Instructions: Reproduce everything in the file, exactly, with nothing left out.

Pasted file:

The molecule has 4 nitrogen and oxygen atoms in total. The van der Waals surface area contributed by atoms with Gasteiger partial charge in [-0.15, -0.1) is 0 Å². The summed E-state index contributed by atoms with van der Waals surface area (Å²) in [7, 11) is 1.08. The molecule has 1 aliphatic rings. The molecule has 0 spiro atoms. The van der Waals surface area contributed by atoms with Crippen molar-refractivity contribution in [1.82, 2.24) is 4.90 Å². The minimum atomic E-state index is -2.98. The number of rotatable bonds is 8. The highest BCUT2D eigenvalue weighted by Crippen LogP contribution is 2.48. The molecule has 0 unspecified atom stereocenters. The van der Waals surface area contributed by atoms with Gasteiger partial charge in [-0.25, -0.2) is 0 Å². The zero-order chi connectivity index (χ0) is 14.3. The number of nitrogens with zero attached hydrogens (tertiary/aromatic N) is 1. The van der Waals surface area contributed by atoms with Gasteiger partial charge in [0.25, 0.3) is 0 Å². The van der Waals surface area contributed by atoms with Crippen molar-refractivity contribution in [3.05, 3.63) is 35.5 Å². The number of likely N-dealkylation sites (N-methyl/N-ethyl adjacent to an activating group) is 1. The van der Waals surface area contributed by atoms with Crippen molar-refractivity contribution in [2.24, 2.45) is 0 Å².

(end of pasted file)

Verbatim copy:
The molecule has 4 nitrogen and oxygen atoms in total. The van der Waals surface area contributed by atoms with Gasteiger partial charge in [-0.15, -0.1) is 0 Å². The summed E-state index contributed by atoms with van der Waals surface area (Å²) in [7, 11) is 1.08. The molecule has 1 aliphatic rings. The molecule has 0 spiro atoms. The van der Waals surface area contributed by atoms with Crippen molar-refractivity contribution in [1.82, 2.24) is 4.90 Å². The minimum atomic E-state index is -2.98. The number of rotatable bonds is 8. The highest BCUT2D eigenvalue weighted by Crippen LogP contribution is 2.48. The molecule has 0 unspecified atom stereocenters. The van der Waals surface area contributed by atoms with Gasteiger partial charge in [-0.25, -0.2) is 0 Å². The zero-order chi connectivity index (χ0) is 14.3. The number of nitrogens with zero attached hydrogens (tertiary/aromatic N) is 1. The van der Waals surface area contributed by atoms with Gasteiger partial charge in [0.25, 0.3) is 0 Å². The van der Waals surface area contributed by atoms with Crippen molar-refractivity contribution in [3.05, 3.63) is 35.5 Å². The number of likely N-dealkylation sites (N-methyl/N-ethyl adjacent to an activating group) is 1. The van der Waals surface area contributed by atoms with Crippen molar-refractivity contribution in [2.24, 2.45) is 0 Å².